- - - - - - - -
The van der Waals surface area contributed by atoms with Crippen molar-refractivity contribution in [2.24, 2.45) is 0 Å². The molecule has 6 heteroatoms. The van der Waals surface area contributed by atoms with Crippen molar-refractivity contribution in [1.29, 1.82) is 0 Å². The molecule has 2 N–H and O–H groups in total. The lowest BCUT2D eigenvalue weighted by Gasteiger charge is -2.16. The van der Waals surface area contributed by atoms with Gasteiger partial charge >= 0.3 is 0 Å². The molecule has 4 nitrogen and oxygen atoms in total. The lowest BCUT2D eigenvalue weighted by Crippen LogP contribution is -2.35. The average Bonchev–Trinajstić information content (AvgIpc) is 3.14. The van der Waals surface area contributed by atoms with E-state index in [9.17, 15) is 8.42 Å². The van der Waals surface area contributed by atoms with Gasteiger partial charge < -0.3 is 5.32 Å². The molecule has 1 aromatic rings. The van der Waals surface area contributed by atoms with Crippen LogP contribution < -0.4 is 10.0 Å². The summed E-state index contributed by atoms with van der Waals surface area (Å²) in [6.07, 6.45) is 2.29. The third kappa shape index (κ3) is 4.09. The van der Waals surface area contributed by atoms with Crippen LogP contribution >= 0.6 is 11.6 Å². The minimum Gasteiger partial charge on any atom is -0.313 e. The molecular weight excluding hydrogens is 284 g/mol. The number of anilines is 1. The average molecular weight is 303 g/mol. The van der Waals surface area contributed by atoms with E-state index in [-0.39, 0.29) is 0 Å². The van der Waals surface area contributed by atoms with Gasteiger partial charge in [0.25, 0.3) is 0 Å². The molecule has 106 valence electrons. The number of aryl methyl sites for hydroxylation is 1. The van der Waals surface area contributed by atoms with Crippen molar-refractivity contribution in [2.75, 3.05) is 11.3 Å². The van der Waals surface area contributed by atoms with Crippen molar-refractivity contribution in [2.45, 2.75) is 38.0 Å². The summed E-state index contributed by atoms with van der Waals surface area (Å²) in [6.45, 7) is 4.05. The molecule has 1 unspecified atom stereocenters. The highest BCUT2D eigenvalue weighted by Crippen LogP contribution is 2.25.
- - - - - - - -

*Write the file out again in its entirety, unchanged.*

The van der Waals surface area contributed by atoms with Crippen molar-refractivity contribution in [2.24, 2.45) is 0 Å². The molecule has 6 heteroatoms. The van der Waals surface area contributed by atoms with Crippen molar-refractivity contribution in [1.29, 1.82) is 0 Å². The molecule has 2 N–H and O–H groups in total. The lowest BCUT2D eigenvalue weighted by Gasteiger charge is -2.16. The van der Waals surface area contributed by atoms with Gasteiger partial charge >= 0.3 is 0 Å². The molecule has 4 nitrogen and oxygen atoms in total. The lowest BCUT2D eigenvalue weighted by Crippen LogP contribution is -2.35. The average Bonchev–Trinajstić information content (AvgIpc) is 3.14. The van der Waals surface area contributed by atoms with E-state index in [9.17, 15) is 8.42 Å². The van der Waals surface area contributed by atoms with Gasteiger partial charge < -0.3 is 5.32 Å². The molecule has 1 aromatic rings. The van der Waals surface area contributed by atoms with Crippen LogP contribution < -0.4 is 10.0 Å². The summed E-state index contributed by atoms with van der Waals surface area (Å²) in [6.07, 6.45) is 2.29. The third kappa shape index (κ3) is 4.09. The van der Waals surface area contributed by atoms with Crippen LogP contribution >= 0.6 is 11.6 Å². The minimum Gasteiger partial charge on any atom is -0.313 e. The molecular weight excluding hydrogens is 284 g/mol. The number of anilines is 1. The average molecular weight is 303 g/mol. The van der Waals surface area contributed by atoms with E-state index in [-0.39, 0.29) is 0 Å². The van der Waals surface area contributed by atoms with Gasteiger partial charge in [0.25, 0.3) is 0 Å². The molecule has 106 valence electrons. The number of aryl methyl sites for hydroxylation is 1. The van der Waals surface area contributed by atoms with Crippen molar-refractivity contribution in [2.75, 3.05) is 11.3 Å². The van der Waals surface area contributed by atoms with Crippen molar-refractivity contribution in [2.45, 2.75) is 38.0 Å². The summed E-state index contributed by atoms with van der Waals surface area (Å²) in [6.45, 7) is 4.05. The molecule has 1 unspecified atom stereocenters. The highest BCUT2D eigenvalue weighted by Crippen LogP contribution is 2.25.